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Old 05-09-2014, 06:15 PM   #9
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Ok, so the jeep will be done hopefully Monday afternoon. I do have the SYE as well as the CV driveshaft and they are replacing all 8 control arms. It should be good to go after that. Thanks for all the input everyone.
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Old 05-09-2014, 09:51 PM   #10
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Originally Posted by naystcb View Post
Ok, so the jeep will be done hopefully Monday afternoon. I do have the SYE as well as the CV driveshaft and they are replacing all 8 control arms. It should be good to go after that. Thanks for all the input everyone.
What control arms are you getting for $1500?
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Old 05-10-2014, 12:17 AM   #11
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What control arms are you getting for $1500?
Please say METAL CLOAK!?!?!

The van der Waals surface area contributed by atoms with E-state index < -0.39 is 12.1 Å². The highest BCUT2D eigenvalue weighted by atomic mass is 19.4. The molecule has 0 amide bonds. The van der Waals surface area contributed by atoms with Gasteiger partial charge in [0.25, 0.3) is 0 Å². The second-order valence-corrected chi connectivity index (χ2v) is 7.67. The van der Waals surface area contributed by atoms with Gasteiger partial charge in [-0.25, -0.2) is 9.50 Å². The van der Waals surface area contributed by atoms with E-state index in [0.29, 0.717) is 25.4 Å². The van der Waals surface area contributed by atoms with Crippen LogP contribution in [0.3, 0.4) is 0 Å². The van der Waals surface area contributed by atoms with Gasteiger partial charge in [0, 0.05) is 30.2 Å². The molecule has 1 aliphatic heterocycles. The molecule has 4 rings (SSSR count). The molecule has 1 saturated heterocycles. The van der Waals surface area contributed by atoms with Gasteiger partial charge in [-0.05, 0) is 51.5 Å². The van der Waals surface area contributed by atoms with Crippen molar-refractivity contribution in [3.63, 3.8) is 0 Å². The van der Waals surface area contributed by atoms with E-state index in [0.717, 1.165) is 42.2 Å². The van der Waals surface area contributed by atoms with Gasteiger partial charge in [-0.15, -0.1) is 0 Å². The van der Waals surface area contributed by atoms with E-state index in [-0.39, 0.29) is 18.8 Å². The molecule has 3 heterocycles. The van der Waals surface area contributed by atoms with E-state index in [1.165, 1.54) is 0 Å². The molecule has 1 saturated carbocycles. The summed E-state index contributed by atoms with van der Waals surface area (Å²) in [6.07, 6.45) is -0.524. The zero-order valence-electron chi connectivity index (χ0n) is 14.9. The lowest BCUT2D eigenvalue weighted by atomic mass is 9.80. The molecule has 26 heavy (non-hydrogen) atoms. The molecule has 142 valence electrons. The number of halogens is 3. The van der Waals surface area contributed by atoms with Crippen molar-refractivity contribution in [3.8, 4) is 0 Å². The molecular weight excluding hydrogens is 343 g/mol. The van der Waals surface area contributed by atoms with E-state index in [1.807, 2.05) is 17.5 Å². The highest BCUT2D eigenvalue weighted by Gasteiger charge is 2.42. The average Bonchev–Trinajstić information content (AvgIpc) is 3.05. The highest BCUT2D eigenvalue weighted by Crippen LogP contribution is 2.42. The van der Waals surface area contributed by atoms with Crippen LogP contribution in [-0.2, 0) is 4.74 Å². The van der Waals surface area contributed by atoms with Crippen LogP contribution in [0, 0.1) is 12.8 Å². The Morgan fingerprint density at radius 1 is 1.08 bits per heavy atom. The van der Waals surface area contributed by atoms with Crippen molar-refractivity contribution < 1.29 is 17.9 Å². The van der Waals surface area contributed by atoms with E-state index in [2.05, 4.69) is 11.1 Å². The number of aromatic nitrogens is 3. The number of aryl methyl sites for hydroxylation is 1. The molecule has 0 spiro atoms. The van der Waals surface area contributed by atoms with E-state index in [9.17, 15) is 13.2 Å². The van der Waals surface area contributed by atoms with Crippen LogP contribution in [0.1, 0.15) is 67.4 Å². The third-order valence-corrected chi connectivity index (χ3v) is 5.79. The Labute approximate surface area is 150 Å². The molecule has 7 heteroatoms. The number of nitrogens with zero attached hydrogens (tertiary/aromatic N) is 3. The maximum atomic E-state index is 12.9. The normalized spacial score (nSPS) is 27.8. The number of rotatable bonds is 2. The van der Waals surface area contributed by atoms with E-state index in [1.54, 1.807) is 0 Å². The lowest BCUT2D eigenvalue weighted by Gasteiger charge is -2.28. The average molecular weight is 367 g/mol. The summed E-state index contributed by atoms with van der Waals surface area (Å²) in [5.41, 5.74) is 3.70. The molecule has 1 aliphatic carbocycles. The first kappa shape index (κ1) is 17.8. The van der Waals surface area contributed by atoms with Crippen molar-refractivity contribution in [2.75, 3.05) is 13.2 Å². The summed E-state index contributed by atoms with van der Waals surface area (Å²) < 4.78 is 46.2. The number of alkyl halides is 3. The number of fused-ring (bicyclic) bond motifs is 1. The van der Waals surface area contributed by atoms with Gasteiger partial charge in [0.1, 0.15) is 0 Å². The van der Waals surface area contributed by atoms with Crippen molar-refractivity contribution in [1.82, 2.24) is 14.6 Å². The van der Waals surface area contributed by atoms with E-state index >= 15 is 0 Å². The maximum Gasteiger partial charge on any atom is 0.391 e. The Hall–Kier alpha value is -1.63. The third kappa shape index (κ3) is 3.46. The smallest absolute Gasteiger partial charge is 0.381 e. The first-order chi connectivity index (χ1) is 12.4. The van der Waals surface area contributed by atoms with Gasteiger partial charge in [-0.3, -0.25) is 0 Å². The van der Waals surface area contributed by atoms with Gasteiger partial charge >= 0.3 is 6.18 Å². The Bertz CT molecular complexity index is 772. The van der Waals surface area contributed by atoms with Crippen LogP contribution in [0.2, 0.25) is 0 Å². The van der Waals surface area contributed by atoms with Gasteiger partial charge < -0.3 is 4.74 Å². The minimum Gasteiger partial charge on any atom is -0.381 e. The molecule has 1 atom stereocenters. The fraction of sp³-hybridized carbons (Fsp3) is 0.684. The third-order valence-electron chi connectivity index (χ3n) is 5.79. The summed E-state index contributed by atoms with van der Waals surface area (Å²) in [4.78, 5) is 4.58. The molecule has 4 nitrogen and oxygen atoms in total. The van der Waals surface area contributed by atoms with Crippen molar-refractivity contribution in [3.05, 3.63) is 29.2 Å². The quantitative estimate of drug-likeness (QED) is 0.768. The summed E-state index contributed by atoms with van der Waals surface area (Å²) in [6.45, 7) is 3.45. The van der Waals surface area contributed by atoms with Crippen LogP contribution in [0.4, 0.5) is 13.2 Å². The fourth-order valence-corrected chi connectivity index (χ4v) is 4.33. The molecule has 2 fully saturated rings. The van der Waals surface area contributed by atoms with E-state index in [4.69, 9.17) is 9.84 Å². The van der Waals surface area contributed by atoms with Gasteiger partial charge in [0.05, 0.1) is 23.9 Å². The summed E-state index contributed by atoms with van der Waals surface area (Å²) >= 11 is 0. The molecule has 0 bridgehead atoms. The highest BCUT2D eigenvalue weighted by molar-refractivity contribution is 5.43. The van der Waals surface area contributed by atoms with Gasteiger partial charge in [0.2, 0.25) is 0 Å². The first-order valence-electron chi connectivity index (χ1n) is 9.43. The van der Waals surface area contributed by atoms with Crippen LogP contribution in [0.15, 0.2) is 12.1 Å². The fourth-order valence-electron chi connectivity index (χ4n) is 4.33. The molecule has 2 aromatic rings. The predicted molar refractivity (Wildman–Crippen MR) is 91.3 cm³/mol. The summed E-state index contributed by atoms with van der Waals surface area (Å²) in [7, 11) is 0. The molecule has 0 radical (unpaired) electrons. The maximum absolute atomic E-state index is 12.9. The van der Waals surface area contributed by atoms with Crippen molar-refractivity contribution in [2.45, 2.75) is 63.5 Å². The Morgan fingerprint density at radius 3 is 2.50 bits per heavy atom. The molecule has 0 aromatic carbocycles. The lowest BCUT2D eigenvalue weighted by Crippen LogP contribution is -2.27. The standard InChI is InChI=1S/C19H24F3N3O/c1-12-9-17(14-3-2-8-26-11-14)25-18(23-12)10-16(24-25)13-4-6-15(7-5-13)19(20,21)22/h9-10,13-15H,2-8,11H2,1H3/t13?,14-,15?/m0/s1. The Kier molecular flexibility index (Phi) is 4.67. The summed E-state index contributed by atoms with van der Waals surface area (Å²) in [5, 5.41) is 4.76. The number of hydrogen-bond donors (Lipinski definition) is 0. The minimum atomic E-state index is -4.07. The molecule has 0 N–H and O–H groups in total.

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Old 05-10-2014, 02:49 AM   #12
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I don't really know, it's whatever they recommended. I'll find out on Monday and post on here. The actually price was around $1,000 for all 8 but installed was $1,500...or at least I think that's what it was. I'm having a ton of work done so I could be wrong on the estimate. I'll post pics soon too.
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Old 05-10-2014, 04:38 AM   #13
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Old 05-10-2014, 08:48 AM   #14
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I don't really know, it's whatever they recommended.
If I were you I'd call them right now and ask. If it's not MetalCloak or Currie for that price I'd tell them to wait until you can discuss it with them.